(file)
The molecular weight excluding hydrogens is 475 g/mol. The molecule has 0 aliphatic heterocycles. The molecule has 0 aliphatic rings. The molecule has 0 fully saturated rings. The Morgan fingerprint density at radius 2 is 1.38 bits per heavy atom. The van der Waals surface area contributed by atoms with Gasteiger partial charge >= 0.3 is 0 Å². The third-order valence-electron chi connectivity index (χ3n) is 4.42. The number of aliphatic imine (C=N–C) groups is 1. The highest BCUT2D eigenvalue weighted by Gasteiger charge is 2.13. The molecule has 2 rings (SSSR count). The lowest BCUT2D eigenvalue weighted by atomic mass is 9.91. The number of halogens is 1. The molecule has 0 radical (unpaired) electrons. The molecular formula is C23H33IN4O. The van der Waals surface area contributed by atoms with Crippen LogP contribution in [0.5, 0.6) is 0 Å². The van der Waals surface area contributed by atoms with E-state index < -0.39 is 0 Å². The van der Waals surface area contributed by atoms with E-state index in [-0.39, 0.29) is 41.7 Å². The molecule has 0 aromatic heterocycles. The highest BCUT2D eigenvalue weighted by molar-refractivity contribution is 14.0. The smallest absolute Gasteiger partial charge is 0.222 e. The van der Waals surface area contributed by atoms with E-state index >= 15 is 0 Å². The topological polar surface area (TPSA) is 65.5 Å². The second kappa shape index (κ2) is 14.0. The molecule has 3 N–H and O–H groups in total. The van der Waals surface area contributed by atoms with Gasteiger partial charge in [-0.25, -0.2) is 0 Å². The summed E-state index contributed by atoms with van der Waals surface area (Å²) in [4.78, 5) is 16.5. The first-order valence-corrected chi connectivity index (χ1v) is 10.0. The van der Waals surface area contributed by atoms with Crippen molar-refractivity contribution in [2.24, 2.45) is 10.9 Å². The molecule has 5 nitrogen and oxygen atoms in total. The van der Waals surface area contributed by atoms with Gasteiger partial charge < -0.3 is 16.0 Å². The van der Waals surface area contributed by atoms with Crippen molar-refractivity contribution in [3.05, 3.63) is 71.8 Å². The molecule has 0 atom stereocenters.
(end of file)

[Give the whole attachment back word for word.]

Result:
The molecular weight excluding hydrogens is 475 g/mol. The molecule has 0 aliphatic heterocycles. The molecule has 0 aliphatic rings. The molecule has 0 fully saturated rings. The Morgan fingerprint density at radius 2 is 1.38 bits per heavy atom. The van der Waals surface area contributed by atoms with Gasteiger partial charge >= 0.3 is 0 Å². The third-order valence-electron chi connectivity index (χ3n) is 4.42. The number of aliphatic imine (C=N–C) groups is 1. The highest BCUT2D eigenvalue weighted by Gasteiger charge is 2.13. The molecule has 2 rings (SSSR count). The lowest BCUT2D eigenvalue weighted by atomic mass is 9.91. The number of halogens is 1. The molecule has 0 radical (unpaired) electrons. The molecular formula is C23H33IN4O. The van der Waals surface area contributed by atoms with Crippen LogP contribution in [0.5, 0.6) is 0 Å². The van der Waals surface area contributed by atoms with E-state index < -0.39 is 0 Å². The van der Waals surface area contributed by atoms with E-state index in [-0.39, 0.29) is 41.7 Å². The molecule has 0 aromatic heterocycles. The highest BCUT2D eigenvalue weighted by molar-refractivity contribution is 14.0. The smallest absolute Gasteiger partial charge is 0.222 e. The van der Waals surface area contributed by atoms with E-state index >= 15 is 0 Å². The topological polar surface area (TPSA) is 65.5 Å². The second kappa shape index (κ2) is 14.0. The molecule has 3 N–H and O–H groups in total. The van der Waals surface area contributed by atoms with Gasteiger partial charge in [-0.25, -0.2) is 0 Å². The summed E-state index contributed by atoms with van der Waals surface area (Å²) in [4.78, 5) is 16.5. The first-order valence-corrected chi connectivity index (χ1v) is 10.0. The van der Waals surface area contributed by atoms with Crippen molar-refractivity contribution in [2.24, 2.45) is 10.9 Å². The molecule has 5 nitrogen and oxygen atoms in total. The van der Waals surface area contributed by atoms with Gasteiger partial charge < -0.3 is 16.0 Å². The van der Waals surface area contributed by atoms with Crippen molar-refractivity contribution in [3.05, 3.63) is 71.8 Å². The molecule has 0 atom stereocenters.